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The Federal Trade Commission (FTC) plans to punish bloggers who fail to disclose to readers their relationship with advertisers. The FTC has issued 81 pages of guidelines meant to inspire fair and transparent product reviews online. Bloggers who choose to ignore the new guidelines could face a range of penalties from a strongly-worded letter to a $11,000 fine.
The FTC is trying to put the kibosh on “payola schemes,” which are arrangements whereby bloggers accept certain gifts (generally, either products or money) in exchange for positive product or service reviews. The rules affect everyone from celebrity endorsers to the common dude. They also cover Facebook fan pages and Twitter as well. According to PC Magazine, which quotes the FTC:
The guidelines ‘should not be read to suggest that an advertiser is liable for any statement about its product made by any blogger, regardless of whether there is any relationship between the two,’ the FTC said. ‘However, when an advertiser hires a blog advertising agency for the purpose of promoting its products . . . the commission believes it is reasonable to hold the advertiser responsible for communicating approved claims to the service.’
The N.Y. Times says that “the [FTC's] move suggests that the government is intent on bringing to bear on the Internet the same sorts of regulations that have governed other forms of media, like television or print.” Fashionista, a popular fashion blog, points out how the N.Y. Times talks about the new guidelines as if they are supposed to be some sort of a compliment, like: Hey look! Blogs are suddenly legitimate.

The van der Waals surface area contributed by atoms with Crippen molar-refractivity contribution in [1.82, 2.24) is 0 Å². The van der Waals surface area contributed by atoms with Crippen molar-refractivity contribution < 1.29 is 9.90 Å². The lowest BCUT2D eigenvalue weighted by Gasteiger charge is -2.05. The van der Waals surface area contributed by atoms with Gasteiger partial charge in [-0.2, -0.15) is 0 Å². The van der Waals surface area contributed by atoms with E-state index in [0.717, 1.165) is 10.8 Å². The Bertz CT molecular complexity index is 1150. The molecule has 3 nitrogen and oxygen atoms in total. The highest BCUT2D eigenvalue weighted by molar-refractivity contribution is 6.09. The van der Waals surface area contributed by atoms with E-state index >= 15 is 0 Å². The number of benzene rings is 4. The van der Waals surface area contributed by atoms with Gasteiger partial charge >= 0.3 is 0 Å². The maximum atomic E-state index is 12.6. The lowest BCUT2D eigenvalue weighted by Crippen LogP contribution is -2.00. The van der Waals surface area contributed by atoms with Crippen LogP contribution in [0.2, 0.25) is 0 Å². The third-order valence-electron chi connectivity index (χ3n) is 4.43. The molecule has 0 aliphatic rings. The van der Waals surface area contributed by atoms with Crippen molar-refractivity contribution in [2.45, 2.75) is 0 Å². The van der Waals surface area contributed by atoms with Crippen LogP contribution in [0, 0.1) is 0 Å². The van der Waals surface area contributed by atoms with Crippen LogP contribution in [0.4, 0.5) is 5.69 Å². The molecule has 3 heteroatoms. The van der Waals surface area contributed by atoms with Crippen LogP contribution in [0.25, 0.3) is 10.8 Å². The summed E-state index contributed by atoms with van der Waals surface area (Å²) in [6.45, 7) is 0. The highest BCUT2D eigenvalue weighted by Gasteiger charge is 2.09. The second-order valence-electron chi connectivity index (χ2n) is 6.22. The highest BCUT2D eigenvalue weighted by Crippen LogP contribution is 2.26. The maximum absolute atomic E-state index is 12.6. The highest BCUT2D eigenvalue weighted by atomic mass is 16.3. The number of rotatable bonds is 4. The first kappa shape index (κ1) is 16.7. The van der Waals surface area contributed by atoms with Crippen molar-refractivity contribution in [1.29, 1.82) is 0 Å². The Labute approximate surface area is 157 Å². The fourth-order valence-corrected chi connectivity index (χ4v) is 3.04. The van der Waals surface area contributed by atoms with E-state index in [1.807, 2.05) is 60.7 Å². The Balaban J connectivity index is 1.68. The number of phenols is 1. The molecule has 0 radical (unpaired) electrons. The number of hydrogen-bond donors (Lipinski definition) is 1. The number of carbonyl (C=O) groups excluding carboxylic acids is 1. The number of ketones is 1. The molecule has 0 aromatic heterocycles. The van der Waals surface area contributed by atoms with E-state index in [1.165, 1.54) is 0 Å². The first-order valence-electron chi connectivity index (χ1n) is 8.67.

While some bloggers have applauded the guidelines by saying they are a win-win for bloggers and consumers alike, others are not taking the guidelines like a compliment; instead, they are mad. As law professor and blogger Ann Althouse said:
The FTC is trying to make it okay by assuring us that they will be selective in deciding which writers on the Internet to pursue. That is, they’ve deliberately made a grotesquely overbroad rule, enough to sweep so many of us into technical violations, but we’re supposed to feel soothed by the knowledge that government agents will decide who among us gets fined. No, no, no. Overbreath [sic] itself is a problem. And so is selective enforcement.
Whether one thinks that the guidelines are a step in the right direction or a terrible idea, one has to wonder how the FTC is going to be able to enforce these new rules since blogs are all over the Internet, discussing a myriad of topics.
– Megan Bibb
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